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Feature Story

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With its solid range and reliability, the Boeing 767 has become a dominant force in the mid-size passenger and cargo market.

1000 Boeing 767s and beyond

By Bernard Choi

For a new commercial airplane model, reaching the 1,000-order mark is not an easy task. The journey can be filled with challenges, not the least of which is market rejection.

On Twitter.com, @BoeingAirplanes asked aviation fans to share their thoughts about the Boeing 767. Watch this video to see why so many have a fondness for the airplane.

But Charlie Grieser said he knew 30 years ago the Boeing 767 would arrive at the land of commercial success.

"I said when this thing started, it would sell 1,000," said Grieser, a Boeing mechanic who helped joined the wing of the first 767 and has since worked on almost every section of the airplane. "I think the record of the 767 being a dependable airplane speaks for itself. It's a testament to the engineering."

On Sept. 7, the Boeing team proved Grieser right. Kim Pastega, the vice president and general manager of the 767 program, officially began final assembly of the 1,000th 767 by starting the loading of the wing spar.

"It's just a huge milestone. And I'll even compare it to earlier today I took my youngest daughter to kindergarten and so in a lot of ways you can compare it to one of those kinds of milestones that happen in life," said Pastega.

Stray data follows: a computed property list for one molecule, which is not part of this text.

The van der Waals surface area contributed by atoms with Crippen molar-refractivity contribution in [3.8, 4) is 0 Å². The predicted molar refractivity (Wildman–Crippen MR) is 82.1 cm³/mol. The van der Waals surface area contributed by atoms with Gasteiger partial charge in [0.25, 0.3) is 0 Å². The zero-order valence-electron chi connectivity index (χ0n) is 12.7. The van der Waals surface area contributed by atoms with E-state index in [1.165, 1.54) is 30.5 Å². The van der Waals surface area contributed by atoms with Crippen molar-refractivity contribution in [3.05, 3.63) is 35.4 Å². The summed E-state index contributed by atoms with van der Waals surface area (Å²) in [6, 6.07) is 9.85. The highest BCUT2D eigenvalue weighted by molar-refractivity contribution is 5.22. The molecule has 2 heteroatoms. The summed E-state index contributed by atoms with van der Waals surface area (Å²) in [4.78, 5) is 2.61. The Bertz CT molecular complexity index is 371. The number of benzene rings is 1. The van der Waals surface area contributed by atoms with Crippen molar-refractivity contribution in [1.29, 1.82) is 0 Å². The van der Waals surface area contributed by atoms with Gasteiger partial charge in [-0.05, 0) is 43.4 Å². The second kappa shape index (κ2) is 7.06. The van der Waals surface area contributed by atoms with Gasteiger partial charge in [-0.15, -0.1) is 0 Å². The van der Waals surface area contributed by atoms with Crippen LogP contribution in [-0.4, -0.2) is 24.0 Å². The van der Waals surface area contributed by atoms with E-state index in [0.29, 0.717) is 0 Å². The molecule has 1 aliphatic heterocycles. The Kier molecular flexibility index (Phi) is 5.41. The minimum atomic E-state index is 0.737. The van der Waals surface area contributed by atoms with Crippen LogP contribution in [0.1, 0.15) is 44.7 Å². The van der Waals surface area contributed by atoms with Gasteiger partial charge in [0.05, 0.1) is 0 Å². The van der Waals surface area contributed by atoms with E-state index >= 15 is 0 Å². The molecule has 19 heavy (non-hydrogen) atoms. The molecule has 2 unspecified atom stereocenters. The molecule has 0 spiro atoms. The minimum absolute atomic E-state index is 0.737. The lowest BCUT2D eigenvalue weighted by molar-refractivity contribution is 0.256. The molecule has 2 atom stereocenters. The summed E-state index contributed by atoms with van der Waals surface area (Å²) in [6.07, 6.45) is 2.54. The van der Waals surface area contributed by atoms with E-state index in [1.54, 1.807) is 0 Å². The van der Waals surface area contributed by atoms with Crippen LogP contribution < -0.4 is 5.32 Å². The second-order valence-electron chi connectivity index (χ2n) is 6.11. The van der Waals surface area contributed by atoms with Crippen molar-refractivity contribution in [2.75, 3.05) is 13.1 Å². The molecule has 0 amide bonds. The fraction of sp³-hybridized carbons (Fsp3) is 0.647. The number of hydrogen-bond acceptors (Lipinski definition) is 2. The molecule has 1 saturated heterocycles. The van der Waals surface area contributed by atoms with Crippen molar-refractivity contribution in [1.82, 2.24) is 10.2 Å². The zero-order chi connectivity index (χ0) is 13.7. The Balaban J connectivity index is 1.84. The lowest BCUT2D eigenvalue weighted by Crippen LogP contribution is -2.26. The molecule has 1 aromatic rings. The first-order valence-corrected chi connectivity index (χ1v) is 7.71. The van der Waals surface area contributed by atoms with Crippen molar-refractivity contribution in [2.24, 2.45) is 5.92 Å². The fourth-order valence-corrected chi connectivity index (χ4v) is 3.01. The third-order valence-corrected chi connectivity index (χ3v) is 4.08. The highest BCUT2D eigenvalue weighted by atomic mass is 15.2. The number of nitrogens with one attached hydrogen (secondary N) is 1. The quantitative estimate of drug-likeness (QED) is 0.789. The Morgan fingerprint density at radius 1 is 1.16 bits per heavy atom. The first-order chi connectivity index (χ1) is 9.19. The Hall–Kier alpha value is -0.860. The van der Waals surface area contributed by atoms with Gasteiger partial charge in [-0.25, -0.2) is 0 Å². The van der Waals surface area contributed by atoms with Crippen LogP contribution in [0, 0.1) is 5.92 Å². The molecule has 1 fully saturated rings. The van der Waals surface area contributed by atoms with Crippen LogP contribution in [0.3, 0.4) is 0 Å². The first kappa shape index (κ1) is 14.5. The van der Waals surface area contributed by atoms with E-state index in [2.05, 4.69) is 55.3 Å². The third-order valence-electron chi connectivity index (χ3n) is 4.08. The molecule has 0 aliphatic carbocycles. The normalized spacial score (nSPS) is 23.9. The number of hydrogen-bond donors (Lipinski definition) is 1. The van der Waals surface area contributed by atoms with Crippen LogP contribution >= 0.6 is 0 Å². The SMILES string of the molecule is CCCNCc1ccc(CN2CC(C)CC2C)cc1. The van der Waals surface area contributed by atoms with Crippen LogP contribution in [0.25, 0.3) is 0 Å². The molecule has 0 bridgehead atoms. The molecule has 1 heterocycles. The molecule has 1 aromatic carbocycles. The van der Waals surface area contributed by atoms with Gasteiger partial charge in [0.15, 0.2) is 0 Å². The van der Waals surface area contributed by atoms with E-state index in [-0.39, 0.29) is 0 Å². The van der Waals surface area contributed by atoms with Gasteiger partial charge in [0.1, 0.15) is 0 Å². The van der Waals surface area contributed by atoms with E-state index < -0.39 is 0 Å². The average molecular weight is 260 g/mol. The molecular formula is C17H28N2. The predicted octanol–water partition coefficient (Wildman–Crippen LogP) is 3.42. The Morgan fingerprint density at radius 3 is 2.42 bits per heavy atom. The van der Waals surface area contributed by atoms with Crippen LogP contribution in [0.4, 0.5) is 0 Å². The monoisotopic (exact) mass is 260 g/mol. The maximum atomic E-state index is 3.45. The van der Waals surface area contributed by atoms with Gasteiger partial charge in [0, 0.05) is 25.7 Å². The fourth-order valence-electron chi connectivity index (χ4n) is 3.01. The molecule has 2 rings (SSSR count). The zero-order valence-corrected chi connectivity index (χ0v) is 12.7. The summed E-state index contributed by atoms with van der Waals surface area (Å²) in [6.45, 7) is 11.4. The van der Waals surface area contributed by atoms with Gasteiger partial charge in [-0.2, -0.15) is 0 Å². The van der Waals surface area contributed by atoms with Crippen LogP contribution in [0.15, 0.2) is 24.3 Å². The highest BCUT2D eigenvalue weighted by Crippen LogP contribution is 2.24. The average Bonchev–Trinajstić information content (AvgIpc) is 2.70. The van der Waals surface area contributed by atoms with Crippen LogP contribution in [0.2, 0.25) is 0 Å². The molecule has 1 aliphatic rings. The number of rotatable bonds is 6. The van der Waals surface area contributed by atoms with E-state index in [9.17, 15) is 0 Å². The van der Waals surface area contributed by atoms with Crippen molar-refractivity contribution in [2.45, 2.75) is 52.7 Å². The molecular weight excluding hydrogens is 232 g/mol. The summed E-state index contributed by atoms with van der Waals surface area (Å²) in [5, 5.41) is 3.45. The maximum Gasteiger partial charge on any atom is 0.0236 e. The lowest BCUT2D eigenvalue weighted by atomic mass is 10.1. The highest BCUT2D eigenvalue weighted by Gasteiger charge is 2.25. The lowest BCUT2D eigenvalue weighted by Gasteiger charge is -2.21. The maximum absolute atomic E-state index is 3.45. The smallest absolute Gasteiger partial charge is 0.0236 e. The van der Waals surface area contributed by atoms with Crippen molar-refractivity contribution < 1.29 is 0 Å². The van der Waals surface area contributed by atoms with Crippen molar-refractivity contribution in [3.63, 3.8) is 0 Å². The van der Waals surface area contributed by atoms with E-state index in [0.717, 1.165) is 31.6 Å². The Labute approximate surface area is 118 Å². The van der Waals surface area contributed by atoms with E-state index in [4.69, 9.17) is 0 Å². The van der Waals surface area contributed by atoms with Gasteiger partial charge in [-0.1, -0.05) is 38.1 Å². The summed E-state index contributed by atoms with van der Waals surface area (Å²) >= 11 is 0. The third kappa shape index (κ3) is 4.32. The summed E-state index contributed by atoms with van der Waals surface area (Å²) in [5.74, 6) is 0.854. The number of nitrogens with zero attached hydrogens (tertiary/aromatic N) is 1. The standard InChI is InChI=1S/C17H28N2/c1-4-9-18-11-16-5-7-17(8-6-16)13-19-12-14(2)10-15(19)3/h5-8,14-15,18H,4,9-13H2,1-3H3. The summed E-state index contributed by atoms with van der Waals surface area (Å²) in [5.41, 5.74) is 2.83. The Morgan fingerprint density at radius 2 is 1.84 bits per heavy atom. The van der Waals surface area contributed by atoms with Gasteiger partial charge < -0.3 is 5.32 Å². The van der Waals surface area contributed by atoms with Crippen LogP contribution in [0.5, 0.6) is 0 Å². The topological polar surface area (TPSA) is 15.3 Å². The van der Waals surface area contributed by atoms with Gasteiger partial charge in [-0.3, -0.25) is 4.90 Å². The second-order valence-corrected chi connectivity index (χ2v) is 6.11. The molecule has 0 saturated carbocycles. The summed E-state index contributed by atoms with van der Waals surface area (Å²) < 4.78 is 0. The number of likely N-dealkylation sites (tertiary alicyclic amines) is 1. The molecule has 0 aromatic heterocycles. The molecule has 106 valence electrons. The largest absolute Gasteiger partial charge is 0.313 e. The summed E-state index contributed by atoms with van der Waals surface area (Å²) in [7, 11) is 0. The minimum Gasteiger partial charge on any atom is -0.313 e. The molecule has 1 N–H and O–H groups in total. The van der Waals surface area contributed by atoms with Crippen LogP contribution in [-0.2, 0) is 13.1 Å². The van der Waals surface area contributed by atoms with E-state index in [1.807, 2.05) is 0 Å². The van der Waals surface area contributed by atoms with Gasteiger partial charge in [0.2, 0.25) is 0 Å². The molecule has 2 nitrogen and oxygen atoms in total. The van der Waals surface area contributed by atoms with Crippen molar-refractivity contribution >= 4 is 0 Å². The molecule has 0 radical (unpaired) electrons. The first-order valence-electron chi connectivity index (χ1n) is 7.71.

Boeing found the 767 to be the optimal airframe to provide the U.S. Air Force with the most capable air-refueling tanker for the lowest costs.

"The 767 is just a 'steady Eddie', it's going to keep going and keep going," said Grieser.

Boeing tooling engineer Kelson Na

Boeing/Bernard Choi

Charlie Grieser, left, shows a newer employee how to properly conduct quality inspections of the 767 wing.

There are more than 50 outstanding commercial orders for the 767. After that, it looks to have a long life in the defense arena. Boeing found the 767 to be the optimal airframe to provide the U.S. Air Force with the most capable air-refueling tanker for the lowest costs.

So Boeing is proposing the NewGen Tanker, a wide-body, multi-mission aircraft based on the proven 767 and updated with the most advanced technology.

Charlie Grieser likely won't be around to build those tankers but his tribal knowledge will be. For the past year, he has been mentoring younger employees as a way to pass on the torch.

"Oh yeah, this is going to go on. There's a process we have in place here," Grieser said. "I think it will be around for another 1,000 units.